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Lec17, Mon 03/02

Python Dictionaries


Soliving Recursion

Questions to ask to solve recursion

A skeleton of the recursive function

def recF (input):
    if input ...:
        print/return # base case(s)
    else / elif:
        print/return recF (input # --> base case)

Note on Labs:

Lab grades to be released soon, if you did not name your files/functions correctly, Gradescope will give you a 0. Don’t freak out! You can submit a regrade request and Prof. K will rename and reupload you files. Unfortunately, nothing can be done for functions that were not named correctly.

Recursion Practice (slide 11)

Create a recursive function called countdown() that takes a parameter n and recursively counts down from parameter n and recursively counts down from n to 0 (inclusive of both), mirroring the values around the output of 0.

What would our function look like?

Let’s pull up our list of questions: - Our base case is n == 0 - The action that should be taken in our base case is print(n) - The first recursive case is n == 1 - The action that should be taken to get from our first recursive case to the base case is countdown(n-1) - Two parts: action calling the function and an action handling the input itself

Question: Do we need a break after the base case?

Question: What happens if we replace print with return?

Now, let’s move on to countdown_mirror() - Base case doesn’t change - The additional action is the mirroring part

Once you figure out your first recursive case, 99% of the time you’re done!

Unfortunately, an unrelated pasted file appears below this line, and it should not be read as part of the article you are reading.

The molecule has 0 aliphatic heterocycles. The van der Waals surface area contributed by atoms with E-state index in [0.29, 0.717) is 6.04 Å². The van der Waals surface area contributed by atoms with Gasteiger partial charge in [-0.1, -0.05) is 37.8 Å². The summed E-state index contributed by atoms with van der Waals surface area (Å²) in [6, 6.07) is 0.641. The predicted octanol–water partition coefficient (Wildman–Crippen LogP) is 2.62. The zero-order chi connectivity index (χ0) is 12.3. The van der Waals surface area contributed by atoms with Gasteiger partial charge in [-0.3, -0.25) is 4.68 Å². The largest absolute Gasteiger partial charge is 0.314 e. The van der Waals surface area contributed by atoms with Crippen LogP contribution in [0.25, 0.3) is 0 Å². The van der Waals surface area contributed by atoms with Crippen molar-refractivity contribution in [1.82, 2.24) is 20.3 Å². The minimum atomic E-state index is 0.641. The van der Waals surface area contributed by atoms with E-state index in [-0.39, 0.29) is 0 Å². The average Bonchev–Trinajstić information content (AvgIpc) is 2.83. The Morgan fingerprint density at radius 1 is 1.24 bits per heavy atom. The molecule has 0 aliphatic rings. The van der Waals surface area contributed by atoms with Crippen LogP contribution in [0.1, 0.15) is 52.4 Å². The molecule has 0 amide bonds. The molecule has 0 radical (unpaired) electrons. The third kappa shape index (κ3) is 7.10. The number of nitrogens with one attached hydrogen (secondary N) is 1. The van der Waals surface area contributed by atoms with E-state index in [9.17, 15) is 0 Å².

Slide 16-17:

Question: What if we used a return in this function? a = return countdown_mirror(n-1) ==> Not valid syntax, return is a standalone function

Question: Do I always need to use input == something?

Practice Problem

def countdown(n):
  if n = 0:


A new data structure.

Dictionaries are sometimes referred to as tables or maps

Searching through dictionaries is much faster than lists!

# Demo of the speed difference

In order to get an item out of the list, we need to know the index of the item. For dictionaries, we don’t really care about that. All we need is the key. For example, if we want to print the number of bananas, all we need is the key (banana).

Question: Can we put a dictionary inside of another dictionary?

If we are looking for a key in a dictionary that doesn’t exist in the dictionary, python will gives us a KeyError.

# .get() code

By default, .get() returns None if a key is not present in a dictionary.

We are able to add a key and a corresponding value to our dictionary

Question: how would we reassign a value of an existing key? D['pear'] = 55

from time import perf_counter

What this code is doing:

Once we have our dictionary, sometimes

Notice, the values inside a dictionary are their own type called dict_values

Question: Are the keys or the values the view type?